During this time Robert earned much credit as a skilled administrator, making the different teams work together despite some serious infighting in the upper echelons of NASA. His dedication, enthusiasm and skill made his appointment as NASA coordinator natural in 2334. He began planning for the next step: a visit to the other colonies, and Earth. A true starship, the Edison, was built and sent towards Arcadia, the closest known colony. Robert had personally invested much of his prestige in the expedition, and the crew was dominated by space-enthusiast technorats. In 2337 contact was achieved, a huge triumph for the American space program.

The Arcadians were enthusiastic, and in 2338 a joint expedition went to Sol. The Sol expedition was an amazing failure; at once wildly successful but oddly disappointing as the solarians appeared to be uninterested in contact. Ships were instead sent to other colonies, discovering very different cultures. This was the golden era of NASA.

But somebody also leaked the detailed plans of the higgsram and its theory to the Arcadians in 2343. When this was discovered pandemonium ensued on New America. Robert and a number of other NASA people were accused of having planned the leak. In the ensuing trial nothing could be proved, but the public opinion was strongly against him and his clearly stated views on space were used against him. He was forced to resign. When the first Arcadian expedition arrived he left with it for Arcadia, regarded as a traitor by many Americans.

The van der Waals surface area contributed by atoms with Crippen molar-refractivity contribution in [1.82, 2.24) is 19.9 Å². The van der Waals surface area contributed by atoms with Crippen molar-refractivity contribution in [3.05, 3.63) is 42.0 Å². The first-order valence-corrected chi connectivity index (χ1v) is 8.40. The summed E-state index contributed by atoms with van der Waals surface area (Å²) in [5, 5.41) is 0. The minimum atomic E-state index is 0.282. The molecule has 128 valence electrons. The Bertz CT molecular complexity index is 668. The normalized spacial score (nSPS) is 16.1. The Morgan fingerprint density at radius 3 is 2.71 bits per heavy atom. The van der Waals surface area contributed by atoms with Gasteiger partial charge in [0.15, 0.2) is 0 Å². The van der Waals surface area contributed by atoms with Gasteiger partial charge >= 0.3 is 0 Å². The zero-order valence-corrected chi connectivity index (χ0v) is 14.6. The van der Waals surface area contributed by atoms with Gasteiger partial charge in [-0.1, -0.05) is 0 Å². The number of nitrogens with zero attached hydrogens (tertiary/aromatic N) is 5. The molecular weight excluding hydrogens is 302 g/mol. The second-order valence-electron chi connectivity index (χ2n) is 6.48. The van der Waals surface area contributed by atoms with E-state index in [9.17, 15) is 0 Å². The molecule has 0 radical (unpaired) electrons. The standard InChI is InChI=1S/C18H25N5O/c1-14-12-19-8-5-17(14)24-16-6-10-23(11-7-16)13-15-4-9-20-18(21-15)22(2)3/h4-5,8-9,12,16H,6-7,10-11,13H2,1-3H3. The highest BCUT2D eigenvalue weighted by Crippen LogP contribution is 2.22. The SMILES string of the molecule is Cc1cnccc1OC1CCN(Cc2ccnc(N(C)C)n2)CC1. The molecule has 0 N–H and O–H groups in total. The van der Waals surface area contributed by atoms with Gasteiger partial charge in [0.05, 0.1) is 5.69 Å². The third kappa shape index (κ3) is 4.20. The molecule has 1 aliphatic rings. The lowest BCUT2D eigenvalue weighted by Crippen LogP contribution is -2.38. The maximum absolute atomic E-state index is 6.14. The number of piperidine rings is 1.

On Arcadia, he was welcomed as a hero. The Arcadians appreciated his ideas, and he soon became head of the Arcadian starship program on Chloe. While he has had some trouble adapting to Arcadian society (the closeness of animals, the smells, the tunnels…), he fits right in at the orbital shipyards. There he both directs the design and construction of new starships, as well as the exploration effort. Around himself he has gathered engineers, transhumanists, surveyors and diplomats in a major exploration program. Instead of just contacting the other colonies (in itself a worthwhile effort) they are also exploring new worlds, looking for unexpected possibilities. This has definitely borne fruit in form of the encounter with the Mothers.

Personality: Robert is a visionary and enthusiast, not a deliberate leader. Instead he inspires others to take initiative or follow in his footsteps. He believes that mankind’s destiny lies in space, that it is an imperative to explore its farthest reaches. To remain limited by any horizon is to lose something essentially human.

He likes old music from the colony ship era; most modern listeners (especially Arcadians) find it unbearable with its heavy use of electric guitars and enhanced xylophones, but Robert likes to fill his office with it and reproductions of art from the heroic era of space colonisation in the 2020’s.

Plans: Robert has no clear plans himself other than to explore space and learn more, but he might cause much more. Currently, beside his work, he is writing his autobiography. When released it will likely have significant impact across human space. His biography is a potent document expressing his vision, and will likely make many more flock to it. It also fits in perfectly with the ideas of the Shining Engineer Vector; the aliens will likely strengthen their bonds with the expansionists. At the same time it will put him on a direct collision course with the isolationists and every group seeking to direct attention to the current planets and their problems.